The esoteric charge of electricity draws directly from the German philosophy of nature. The German historican Ernst Benz draws our attention to a group he calls the "Electrical Theologians", whose most notable member was Friedrich Christopher Oetinger. Oetinger was interested in a puzzle embedded in the Book of Genesis, which tells us that on the first day of Creation, God said "Let there be light" – and there was light. A few days later, God creates the sun, the moon, and the stars. But that leaves a question: What is this first light? Oetinger believed that it was the "electrical fire", which enters the primal watery chaos and sparks it with life, giving it the ability to produce forms and to produce life. Once the sun and the moon come, the electrical fire disappears into matter and only in special conditions, like in a lightning storm, can we actually confront this essence.

More than a theological curiosity, Oetinger's notion is powerful because it engenders the earth with immanent power. It contradicts the idea that life descends only from above, and that we are simply cut-out little clay creatures that get life directly from God. Instead, the very material of nature has within it an animist forces that produces form and life. The connection between animism and electricity goes back to the very beginning, and we see it today with the organic metaphors that often creep up around electrical technology. It comes from this intuition that electricity has something to do with vitalism. This is way electricity and electrical metaphors play such a profound role in the great battle between a vitalist perspective – which we find, for example, in Chinese medicine – and the sort of reductionist and mechanist perspective enshrined in Western allopathic medicine.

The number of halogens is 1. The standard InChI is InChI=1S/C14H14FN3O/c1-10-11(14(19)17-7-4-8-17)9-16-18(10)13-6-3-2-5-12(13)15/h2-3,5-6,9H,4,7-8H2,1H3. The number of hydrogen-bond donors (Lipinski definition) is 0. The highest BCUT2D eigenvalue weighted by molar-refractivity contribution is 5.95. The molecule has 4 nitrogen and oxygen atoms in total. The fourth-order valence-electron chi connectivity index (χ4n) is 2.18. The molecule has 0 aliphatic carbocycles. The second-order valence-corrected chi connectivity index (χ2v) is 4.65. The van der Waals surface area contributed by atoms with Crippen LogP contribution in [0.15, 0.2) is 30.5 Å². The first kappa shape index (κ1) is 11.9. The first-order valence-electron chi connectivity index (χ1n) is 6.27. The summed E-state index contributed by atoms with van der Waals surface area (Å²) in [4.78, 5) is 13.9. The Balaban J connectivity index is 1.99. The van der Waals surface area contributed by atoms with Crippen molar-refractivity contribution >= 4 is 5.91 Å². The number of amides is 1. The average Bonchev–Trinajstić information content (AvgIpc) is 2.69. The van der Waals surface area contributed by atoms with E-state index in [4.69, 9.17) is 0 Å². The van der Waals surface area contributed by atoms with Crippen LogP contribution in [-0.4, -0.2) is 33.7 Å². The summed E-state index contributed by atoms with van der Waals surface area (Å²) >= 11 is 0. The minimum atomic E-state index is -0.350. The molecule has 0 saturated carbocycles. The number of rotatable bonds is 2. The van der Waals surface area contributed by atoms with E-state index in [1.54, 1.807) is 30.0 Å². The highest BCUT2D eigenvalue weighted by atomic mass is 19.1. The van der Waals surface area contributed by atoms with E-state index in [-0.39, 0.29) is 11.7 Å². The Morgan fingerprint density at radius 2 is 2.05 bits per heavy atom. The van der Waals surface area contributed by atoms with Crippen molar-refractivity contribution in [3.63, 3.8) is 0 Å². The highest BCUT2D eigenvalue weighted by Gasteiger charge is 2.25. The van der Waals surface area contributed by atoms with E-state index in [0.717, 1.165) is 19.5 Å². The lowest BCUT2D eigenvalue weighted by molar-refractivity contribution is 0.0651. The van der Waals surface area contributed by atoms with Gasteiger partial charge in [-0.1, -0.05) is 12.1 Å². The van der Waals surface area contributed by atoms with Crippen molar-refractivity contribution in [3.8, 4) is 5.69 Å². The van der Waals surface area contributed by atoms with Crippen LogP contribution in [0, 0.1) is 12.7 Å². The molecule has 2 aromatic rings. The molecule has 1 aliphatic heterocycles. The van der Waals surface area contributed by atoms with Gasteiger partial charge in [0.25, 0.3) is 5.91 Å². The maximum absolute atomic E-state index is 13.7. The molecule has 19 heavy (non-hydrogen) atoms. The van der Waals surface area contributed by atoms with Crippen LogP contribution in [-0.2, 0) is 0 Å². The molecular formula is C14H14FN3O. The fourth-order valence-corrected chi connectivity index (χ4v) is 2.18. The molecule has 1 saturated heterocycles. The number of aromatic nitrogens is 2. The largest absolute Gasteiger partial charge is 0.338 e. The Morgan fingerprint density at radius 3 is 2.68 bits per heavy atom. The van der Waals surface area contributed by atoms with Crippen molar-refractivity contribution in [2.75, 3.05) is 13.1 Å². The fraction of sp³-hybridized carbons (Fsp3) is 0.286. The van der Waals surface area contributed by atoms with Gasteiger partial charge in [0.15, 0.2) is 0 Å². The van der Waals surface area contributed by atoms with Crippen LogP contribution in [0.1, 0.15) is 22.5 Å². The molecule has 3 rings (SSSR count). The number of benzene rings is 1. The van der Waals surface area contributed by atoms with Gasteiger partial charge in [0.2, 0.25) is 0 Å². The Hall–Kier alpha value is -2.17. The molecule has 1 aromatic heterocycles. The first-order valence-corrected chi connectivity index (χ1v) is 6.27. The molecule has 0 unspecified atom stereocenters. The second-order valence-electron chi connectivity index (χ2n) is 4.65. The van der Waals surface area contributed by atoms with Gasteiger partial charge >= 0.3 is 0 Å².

Oetinger's thought also creates a different image of humanity along with its vital image of earth. Humans are no longer simply rational spirits inhabiting otherwise static hunks of matter. When God scrapes up the dust to create Adam, the dust itself is already alive, already animated. Along with our rational souls, we also have an electrical soul. This is an important distinction: there is a realm of human spirit that is not associated with reason but vital being.

As such, it is not surprising that electricity plays a profound role in the Romantic reaction to Enlightenment rationalism. This is symbolically significant as well, because electricity is the discovery of the Enlightenment. Moreover, electrical power has enabled us to transform nature on a scale unimaginable to people two hundred years ago. And yet electricity retains an undercurrent of mystical reaction, a call toward those things and ideas chased into the shadows by Enlightenment rationalism.

The father of the psycho-electromagnetic unconscious is Franz Mesmer, who is known alternately as one of the greatest charlatans of all time or the man who kick-started psychoanalysis. In the late 18th century, in Vienna, Mesmer wrote his dissertation on astrology and the question of how
the planets influence the world. In order to explain this influence in terms that would accord with Enlightenment materialism, Mesmer posits an ether-like substance that he calls the fluidium. This is that substance that allows the moon to tug the tides and allows Venus and Mars to influence our souls. The fluidium also responds to a problem in Newton: how can we account for gravity, which is essentially action at a distance, on a cosmic scale? By Mesmer's time, physicists had already posited the existence of the ether, an invisible fluid medium of communication. Mesmer simply attached astrological influence to this fluid.